Entergy Says 2,000 Miles of High-Voltage Lines Knocked Out by Hurricane Ida

Source: By Katherine Blunt and Jennifer Hiller, Wall Street Journal • Posted: Tuesday, August 31, 2021

Winds downed a swath of the power system in Louisiana and Mississippi; it will take time to fully repair, utility executive says

Downed power lines diverted traffic in Metairie, La., on Monday, a day after Hurricane Ida swept through the region. Photo: Steve Helber/Associated Press

Entergy Corp.’s ETR 0.36% challenge in restoring power after Hurricane Idaextends well beyond New Orleans as it repairs widespread wind damage to much of its transmission system.

Rod West, Entergy’s group president of utility operations, said Monday that 207 transmission lines traversing more than 2,000 miles are out of service in Louisiana and Mississippi. About 900,000 customers are without power, and the company expects the number to increase as the storm moves through Mississippi.

Mr. West said that the company started assessing damage Monday with drones, helicopters and workers on the ground as the storm moved away from the coast. It initially gave customers a three-week estimate for how long power restoration might take, but Mr. West said repairs could go faster—or slower—depending on location.

“The hard part is that the geography is a rather wide swath,” Mr. West said. “That three weeks is not going to apply to everybody the same way.”

He anticipates a number of transmission towers needing repairs or complete replacements. “It’ll be a mix, because this storm did not discriminate,” he said. “The kind of impact only happens when you have really significant wind that just wreaked havoc.”

Transmission lines are high-voltage conduits that carry electricity from power plants to substations that connect to lower-voltage distribution lines. Entergy had 216 substations offline Monday.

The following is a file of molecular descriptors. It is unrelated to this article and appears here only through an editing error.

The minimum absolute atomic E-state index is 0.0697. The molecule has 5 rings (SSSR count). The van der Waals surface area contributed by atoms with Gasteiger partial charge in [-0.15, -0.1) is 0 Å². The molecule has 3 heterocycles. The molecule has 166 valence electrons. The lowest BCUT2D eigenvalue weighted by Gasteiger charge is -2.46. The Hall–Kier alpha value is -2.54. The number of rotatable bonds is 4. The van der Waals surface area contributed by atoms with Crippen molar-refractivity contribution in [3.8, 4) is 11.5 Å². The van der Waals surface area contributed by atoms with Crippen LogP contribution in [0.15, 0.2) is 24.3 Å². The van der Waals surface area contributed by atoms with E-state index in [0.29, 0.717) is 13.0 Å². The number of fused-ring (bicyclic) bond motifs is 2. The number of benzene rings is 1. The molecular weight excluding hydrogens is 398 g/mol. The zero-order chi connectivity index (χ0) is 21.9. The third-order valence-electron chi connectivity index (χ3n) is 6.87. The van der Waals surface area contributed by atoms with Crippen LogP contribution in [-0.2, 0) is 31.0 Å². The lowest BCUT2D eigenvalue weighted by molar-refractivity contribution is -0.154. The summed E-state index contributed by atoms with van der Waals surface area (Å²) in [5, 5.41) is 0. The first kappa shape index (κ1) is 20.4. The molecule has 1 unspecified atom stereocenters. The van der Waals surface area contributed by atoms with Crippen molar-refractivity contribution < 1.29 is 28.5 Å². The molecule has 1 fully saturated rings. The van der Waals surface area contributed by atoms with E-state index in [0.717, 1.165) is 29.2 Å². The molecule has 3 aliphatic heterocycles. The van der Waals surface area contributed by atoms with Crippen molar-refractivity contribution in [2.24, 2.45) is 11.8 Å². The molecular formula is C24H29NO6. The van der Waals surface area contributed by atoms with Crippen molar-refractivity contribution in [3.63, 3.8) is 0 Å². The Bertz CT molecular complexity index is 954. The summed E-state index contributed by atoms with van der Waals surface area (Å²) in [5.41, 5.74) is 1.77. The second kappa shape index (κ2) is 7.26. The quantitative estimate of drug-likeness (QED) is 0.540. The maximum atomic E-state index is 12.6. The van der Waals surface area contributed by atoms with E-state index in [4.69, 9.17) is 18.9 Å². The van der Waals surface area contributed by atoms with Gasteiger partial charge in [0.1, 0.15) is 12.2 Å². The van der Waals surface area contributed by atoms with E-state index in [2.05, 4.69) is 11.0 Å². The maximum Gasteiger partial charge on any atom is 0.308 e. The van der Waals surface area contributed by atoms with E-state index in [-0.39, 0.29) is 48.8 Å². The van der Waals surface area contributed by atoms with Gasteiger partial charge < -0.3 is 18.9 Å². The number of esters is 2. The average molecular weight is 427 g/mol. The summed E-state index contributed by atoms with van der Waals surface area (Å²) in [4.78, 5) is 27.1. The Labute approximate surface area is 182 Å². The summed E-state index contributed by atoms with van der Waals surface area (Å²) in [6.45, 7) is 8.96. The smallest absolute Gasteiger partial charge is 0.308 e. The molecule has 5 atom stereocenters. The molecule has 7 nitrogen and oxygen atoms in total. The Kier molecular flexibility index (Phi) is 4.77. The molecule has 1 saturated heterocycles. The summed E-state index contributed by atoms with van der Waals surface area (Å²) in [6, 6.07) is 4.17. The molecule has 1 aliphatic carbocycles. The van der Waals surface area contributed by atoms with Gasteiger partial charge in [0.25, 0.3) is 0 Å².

Mr. West said the damage to the transmission system is, in some cases, more severe than what the company experienced after Hurricane Katrina because Ida, as a Category 4 hurricane, brought winds as fast as 150 miles an hour. The New Orleans-based company, which delivers electricity to 3 million customers in Arkansas, Louisiana, Mississippi and Texas, had spent much of the week preparing for a Category 3 storm.

A sheriff’s deputy directed traffic Monday through a stretch of roadway with downed power lines and out-of-commission traffic lights in LaPlace, La. Photo: Chris Granger/The Times-Picayune/The New Orleans Advocate/Associated Press

Eight transmission lines that deliver electricity into New Orleans were out of service including one spanning the Mississippi River that was downed by the storm.

The company’s power plants may have taken some physical damage, but nothing severe enough to affect their capacity to produce electricity, Mr. West said. Plants tripped offline on Sunday when transmission lines went down and couldn’t carry power from the plants.

Entergy shut down a nuclear plant 25 miles west of New Orleans on the Mississippi River ahead of the storm, according to a regulatory notice.

Mr. West said the company has been working in recent years to rebuild its transmission system to withstand higher winds. Its newest towers are designed to withstand wind speeds of 150 miles an hour, up from the 125-mph standard it used to employ.

Write to Katherine Blunt at Katherine.Blunt@wsj.com and Jennifer Hiller at jennifer.hiller@wsj.com